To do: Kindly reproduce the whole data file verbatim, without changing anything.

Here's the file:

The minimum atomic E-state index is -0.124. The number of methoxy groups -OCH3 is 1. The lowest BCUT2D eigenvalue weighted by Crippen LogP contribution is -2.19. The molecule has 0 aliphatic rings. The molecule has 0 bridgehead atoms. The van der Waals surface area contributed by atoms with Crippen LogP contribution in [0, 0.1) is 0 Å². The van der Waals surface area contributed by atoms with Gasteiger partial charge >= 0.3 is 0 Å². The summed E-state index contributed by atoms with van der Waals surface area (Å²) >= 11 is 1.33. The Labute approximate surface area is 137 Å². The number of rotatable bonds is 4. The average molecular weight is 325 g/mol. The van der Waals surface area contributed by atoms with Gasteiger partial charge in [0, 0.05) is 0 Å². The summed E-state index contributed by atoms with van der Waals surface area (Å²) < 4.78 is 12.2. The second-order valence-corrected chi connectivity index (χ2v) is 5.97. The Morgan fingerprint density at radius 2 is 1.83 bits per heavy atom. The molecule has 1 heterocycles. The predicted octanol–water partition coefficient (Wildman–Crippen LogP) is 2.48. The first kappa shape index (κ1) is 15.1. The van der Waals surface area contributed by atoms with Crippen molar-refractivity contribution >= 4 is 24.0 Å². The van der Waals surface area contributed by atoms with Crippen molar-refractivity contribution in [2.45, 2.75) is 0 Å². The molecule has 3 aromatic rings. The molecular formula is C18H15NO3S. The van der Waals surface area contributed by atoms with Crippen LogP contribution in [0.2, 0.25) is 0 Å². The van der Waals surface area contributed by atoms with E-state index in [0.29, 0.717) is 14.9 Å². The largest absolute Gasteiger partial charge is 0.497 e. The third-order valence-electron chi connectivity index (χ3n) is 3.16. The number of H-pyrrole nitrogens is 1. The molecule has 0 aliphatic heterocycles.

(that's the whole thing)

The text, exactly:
The minimum atomic E-state index is -0.124. The number of methoxy groups -OCH3 is 1. The lowest BCUT2D eigenvalue weighted by Crippen LogP contribution is -2.19. The molecule has 0 aliphatic rings. The molecule has 0 bridgehead atoms. The van der Waals surface area contributed by atoms with Crippen LogP contribution in [0, 0.1) is 0 Å². The van der Waals surface area contributed by atoms with Gasteiger partial charge >= 0.3 is 0 Å². The summed E-state index contributed by atoms with van der Waals surface area (Å²) >= 11 is 1.33. The Labute approximate surface area is 137 Å². The number of rotatable bonds is 4. The average molecular weight is 325 g/mol. The van der Waals surface area contributed by atoms with Gasteiger partial charge in [0, 0.05) is 0 Å². The summed E-state index contributed by atoms with van der Waals surface area (Å²) < 4.78 is 12.2. The second-order valence-corrected chi connectivity index (χ2v) is 5.97. The Morgan fingerprint density at radius 2 is 1.83 bits per heavy atom. The molecule has 1 heterocycles. The predicted octanol–water partition coefficient (Wildman–Crippen LogP) is 2.48. The first kappa shape index (κ1) is 15.1. The van der Waals surface area contributed by atoms with Crippen molar-refractivity contribution >= 4 is 24.0 Å². The van der Waals surface area contributed by atoms with Crippen molar-refractivity contribution in [2.45, 2.75) is 0 Å². The molecule has 3 aromatic rings. The molecular formula is C18H15NO3S. The van der Waals surface area contributed by atoms with Crippen LogP contribution in [0.2, 0.25) is 0 Å². The van der Waals surface area contributed by atoms with E-state index in [0.29, 0.717) is 14.9 Å². The largest absolute Gasteiger partial charge is 0.497 e. The third-order valence-electron chi connectivity index (χ3n) is 3.16. The number of H-pyrrole nitrogens is 1. The molecule has 0 aliphatic heterocycles.